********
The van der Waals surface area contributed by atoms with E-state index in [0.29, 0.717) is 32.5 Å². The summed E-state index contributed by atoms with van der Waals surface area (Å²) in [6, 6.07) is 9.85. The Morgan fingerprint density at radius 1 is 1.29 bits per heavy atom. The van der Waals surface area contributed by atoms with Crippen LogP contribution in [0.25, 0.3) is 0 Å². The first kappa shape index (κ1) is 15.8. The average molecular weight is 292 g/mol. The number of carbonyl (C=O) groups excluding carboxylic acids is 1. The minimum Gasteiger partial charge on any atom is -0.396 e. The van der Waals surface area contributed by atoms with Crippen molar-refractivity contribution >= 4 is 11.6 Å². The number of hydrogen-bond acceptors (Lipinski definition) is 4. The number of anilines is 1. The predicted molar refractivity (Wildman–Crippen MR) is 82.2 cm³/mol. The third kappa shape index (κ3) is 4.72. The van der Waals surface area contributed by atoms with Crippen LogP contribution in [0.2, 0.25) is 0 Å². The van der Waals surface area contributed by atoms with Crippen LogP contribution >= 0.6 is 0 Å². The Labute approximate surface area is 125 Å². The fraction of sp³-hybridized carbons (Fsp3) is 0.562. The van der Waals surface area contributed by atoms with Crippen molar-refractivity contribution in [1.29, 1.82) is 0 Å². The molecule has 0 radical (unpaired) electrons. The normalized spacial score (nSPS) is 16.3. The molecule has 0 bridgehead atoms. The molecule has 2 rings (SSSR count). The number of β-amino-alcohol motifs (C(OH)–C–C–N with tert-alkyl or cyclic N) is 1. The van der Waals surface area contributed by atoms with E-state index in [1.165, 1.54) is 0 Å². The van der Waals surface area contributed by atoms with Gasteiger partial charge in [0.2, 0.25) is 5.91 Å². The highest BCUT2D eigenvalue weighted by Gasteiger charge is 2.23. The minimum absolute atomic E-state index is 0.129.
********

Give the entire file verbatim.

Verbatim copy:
The van der Waals surface area contributed by atoms with E-state index in [0.29, 0.717) is 32.5 Å². The summed E-state index contributed by atoms with van der Waals surface area (Å²) in [6, 6.07) is 9.85. The Morgan fingerprint density at radius 1 is 1.29 bits per heavy atom. The van der Waals surface area contributed by atoms with Crippen LogP contribution in [0.25, 0.3) is 0 Å². The first kappa shape index (κ1) is 15.8. The average molecular weight is 292 g/mol. The number of carbonyl (C=O) groups excluding carboxylic acids is 1. The minimum Gasteiger partial charge on any atom is -0.396 e. The van der Waals surface area contributed by atoms with Crippen molar-refractivity contribution >= 4 is 11.6 Å². The number of hydrogen-bond acceptors (Lipinski definition) is 4. The number of anilines is 1. The predicted molar refractivity (Wildman–Crippen MR) is 82.2 cm³/mol. The third kappa shape index (κ3) is 4.72. The van der Waals surface area contributed by atoms with Crippen LogP contribution in [0.2, 0.25) is 0 Å². The van der Waals surface area contributed by atoms with Crippen LogP contribution >= 0.6 is 0 Å². The Labute approximate surface area is 125 Å². The fraction of sp³-hybridized carbons (Fsp3) is 0.562. The van der Waals surface area contributed by atoms with Crippen molar-refractivity contribution in [1.29, 1.82) is 0 Å². The molecule has 0 radical (unpaired) electrons. The normalized spacial score (nSPS) is 16.3. The molecule has 0 bridgehead atoms. The molecule has 2 rings (SSSR count). The number of β-amino-alcohol motifs (C(OH)–C–C–N with tert-alkyl or cyclic N) is 1. The van der Waals surface area contributed by atoms with E-state index in [1.165, 1.54) is 0 Å². The van der Waals surface area contributed by atoms with Gasteiger partial charge in [0.2, 0.25) is 5.91 Å². The highest BCUT2D eigenvalue weighted by Gasteiger charge is 2.23. The minimum absolute atomic E-state index is 0.129.